Academia, Leadership

Why do we not have more leadership development programs in law school?

By Stephen Rispoli

Law is a Leadership Degree

For starters, we must recognize that as lawyers, as professionals, we are expected to be leaders in society.  “A lawyer is a representative of clients, an officer of the legal system and a public citizen having special responsibility for the quality of justice.[1]” We have an obligation to serve not only our clients but also society. Our legal training and professional status afford us daily opportunities to influence individuals, organizations and communities.  

In many ways, legal training is implicitly leadership development training. Faculty are teaching and modeling leadership in the classroom and beyond; however, we are not teaching leadership intentionally. We must help our students understand that their professional obligation is to serve their clients and their communities. Their professional opportunities will enable them to lead and to be change-makers. If we see ourselves as problem solvers and trusted advisors instead of deal killers and hired guns, maybe the public will see us that way too.

We can start developing lawyer-leaders intentionally by reframing the way we think about leadership development training. Law faculties are equipped to participate. Because they are lawyers, they have served in a variety of leadership roles, including as professors in the classroom. Leadership goes on every day, in every classroom. Faculty can more intentionally model leadership and help students see themselves as leaders. Students, from observing our interactions and actions, learn how to address colleagues and classmates, how to treating others with respect, and what it means to be a professional. But faculty can also encourage one of the most fundamental aspects of leadership – intellectual curiosity – as a way of life. Law professors can equip students with knowledge, skills and strategies that will help them be successful in dealing with, and leading, people and organizations.

The majority of law school applicants provide personal statements that express their desire to go to law school because they want to make a difference, to advocate for those who cannot advocate for themselves, or to make our communities better. Don’t we owe it to them to equip them with more than just the ability to critically analyze an issue? Don’t we want to make sure we set them up for success, not only in the practice of law but also in the many other arenas in which they will serve?


[1] The ABA Model Rules of Professional Conduct, Preamble: A Lawyer’s Responsibilities,

Academia, Leadership

Why is leadership important for the future of the legal profession… and society?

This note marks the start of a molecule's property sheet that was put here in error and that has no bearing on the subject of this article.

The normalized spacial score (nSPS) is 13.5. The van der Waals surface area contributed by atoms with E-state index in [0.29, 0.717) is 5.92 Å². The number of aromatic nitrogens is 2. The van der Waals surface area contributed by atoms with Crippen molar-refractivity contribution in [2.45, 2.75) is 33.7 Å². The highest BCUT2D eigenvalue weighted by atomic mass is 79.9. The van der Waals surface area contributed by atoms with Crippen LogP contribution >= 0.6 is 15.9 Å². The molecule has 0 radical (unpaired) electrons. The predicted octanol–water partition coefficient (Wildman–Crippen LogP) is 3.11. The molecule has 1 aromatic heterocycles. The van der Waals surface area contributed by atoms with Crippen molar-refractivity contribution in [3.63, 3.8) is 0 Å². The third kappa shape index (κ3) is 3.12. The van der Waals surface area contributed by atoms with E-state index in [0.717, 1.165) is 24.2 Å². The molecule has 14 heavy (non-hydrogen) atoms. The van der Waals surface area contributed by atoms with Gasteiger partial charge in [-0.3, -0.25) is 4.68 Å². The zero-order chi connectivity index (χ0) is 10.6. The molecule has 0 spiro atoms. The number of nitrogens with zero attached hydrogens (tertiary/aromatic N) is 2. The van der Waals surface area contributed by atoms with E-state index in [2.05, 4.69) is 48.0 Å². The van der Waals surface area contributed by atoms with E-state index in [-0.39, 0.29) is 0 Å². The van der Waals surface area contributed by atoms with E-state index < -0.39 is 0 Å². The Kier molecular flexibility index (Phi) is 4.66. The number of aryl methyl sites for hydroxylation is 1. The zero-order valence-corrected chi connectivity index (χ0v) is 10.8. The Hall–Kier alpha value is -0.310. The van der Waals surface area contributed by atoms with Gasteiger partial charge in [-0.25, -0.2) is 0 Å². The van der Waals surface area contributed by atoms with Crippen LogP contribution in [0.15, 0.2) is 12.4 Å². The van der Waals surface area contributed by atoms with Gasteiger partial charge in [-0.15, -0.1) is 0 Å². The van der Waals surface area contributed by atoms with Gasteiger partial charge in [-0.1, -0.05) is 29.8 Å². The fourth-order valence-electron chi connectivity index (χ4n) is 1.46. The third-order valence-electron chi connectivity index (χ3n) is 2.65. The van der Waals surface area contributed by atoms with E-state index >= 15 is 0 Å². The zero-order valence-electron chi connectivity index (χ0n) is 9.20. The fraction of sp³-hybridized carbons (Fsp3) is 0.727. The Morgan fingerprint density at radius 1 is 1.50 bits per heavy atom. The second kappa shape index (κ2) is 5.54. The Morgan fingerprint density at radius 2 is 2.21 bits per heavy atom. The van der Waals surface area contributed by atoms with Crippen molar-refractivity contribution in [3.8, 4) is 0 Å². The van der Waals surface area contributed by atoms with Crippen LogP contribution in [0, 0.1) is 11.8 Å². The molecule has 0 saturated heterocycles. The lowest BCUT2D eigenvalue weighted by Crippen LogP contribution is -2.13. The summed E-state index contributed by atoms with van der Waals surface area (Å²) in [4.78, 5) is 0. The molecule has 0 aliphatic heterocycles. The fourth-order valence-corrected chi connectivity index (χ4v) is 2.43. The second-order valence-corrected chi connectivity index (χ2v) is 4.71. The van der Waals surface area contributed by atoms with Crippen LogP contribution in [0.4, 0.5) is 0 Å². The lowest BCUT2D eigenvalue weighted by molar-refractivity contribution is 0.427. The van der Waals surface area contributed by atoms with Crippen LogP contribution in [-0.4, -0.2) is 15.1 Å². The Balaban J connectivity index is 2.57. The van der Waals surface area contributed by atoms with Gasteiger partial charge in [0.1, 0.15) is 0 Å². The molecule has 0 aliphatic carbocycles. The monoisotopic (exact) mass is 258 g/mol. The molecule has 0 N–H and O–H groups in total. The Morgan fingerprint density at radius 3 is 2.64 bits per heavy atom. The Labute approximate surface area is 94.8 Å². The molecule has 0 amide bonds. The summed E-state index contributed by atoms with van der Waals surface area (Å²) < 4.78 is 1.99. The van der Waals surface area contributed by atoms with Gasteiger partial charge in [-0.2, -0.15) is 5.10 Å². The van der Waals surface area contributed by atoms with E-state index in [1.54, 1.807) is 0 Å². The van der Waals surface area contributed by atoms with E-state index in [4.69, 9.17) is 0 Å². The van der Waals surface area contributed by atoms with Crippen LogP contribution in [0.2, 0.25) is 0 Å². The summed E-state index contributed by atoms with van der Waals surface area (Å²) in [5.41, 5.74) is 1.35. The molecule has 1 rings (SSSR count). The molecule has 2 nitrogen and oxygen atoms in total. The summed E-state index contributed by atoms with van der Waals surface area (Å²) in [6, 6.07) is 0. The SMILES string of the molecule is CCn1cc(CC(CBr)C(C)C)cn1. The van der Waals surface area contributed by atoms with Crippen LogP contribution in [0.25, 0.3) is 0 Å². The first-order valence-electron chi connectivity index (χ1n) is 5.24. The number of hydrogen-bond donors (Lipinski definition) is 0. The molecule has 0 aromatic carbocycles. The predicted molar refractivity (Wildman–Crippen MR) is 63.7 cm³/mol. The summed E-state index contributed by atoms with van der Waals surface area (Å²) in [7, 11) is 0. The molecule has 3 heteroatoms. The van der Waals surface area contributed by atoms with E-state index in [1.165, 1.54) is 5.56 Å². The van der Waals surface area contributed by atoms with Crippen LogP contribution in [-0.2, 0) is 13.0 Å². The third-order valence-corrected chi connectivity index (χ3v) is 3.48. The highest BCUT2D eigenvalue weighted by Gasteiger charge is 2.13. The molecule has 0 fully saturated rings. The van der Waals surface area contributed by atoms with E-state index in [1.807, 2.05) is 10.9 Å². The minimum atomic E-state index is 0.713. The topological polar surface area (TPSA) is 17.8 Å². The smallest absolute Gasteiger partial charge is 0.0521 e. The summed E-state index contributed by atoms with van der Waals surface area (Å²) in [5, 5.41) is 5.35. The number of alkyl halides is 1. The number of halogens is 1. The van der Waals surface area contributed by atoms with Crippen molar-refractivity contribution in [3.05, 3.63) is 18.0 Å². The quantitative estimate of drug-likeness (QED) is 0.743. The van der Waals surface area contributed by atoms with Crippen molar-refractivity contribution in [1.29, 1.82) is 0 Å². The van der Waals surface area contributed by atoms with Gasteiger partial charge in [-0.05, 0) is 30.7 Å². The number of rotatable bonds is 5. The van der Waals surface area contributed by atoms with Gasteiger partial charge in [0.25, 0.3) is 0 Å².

By Leah Teague 

The need for leaders in our communities, in our country, has never been greater. A survey by the Harvard Center for Public Leadership found that over two-thirds of Americans think the nation has a leadership crisis. Some believe our nation has never been more complex, polarized, and siloed than now. We need leaders who have vision, values, integrity and the ability to see beyond the narrow perspectives of one side. We need lawyers to step up and play more active roles in their communities.

Lawyers offer many skill sets that are helpful in accomplishing goals and effectuating change. Law schools develop students’ proficiencies in identifying and analyzing issues and problems, and in communicating clearly and persuasively as necessary. Lawyers know that negotiation and compromise may be necessary to move past gridlock. Our code of professional conduct establishes an expectation of civility and integrity in our actions.

Will we recognize that lawyers’ highest and best use is not as legal technicians (although that will sure be required)? Will we remember that our role as legal analysts, advocates and problem solvers allow us to effectively counsel and influence clients and organizations?

Leah Teague

But the legal profession is at a crossroads as well. What will be the role of lawyers in society in the future? The profession is forever changed—we have an inkling of what’s to come with technology and the impact of artificial intelligence on our profession, but we don’t really know the full implications. Which of our traditional lawyering tasks will be automated? How will we adapt? Will we recognize that lawyers’ highest and best use is not as legal technicians (although that will sure be required)? Will we remember that our role as legal analysts, advocates and problem solvers allow us to effectively counsel and influence clients and organizations? Will we finally find a way to stem the tide of mistrust in lawyers and lack of faith in the institution that is our system of democracy and its rule of law?

Planning for what society needs from lawyers in the future is why we should begin to think about skills beyond learning substantive law or technical skills, which have been the focus of law schools traditionally. The skill sets needed as counselors and leaders—those who are going to help clients and organizations work through their issues—are going to be even more important to lawyers in the future. They will be just as important as professional responsibility, ethics, and service to the public. Leadership should be equally pervasive in our language as we teach our students about our obligations and opportunities as lawyers.

-LT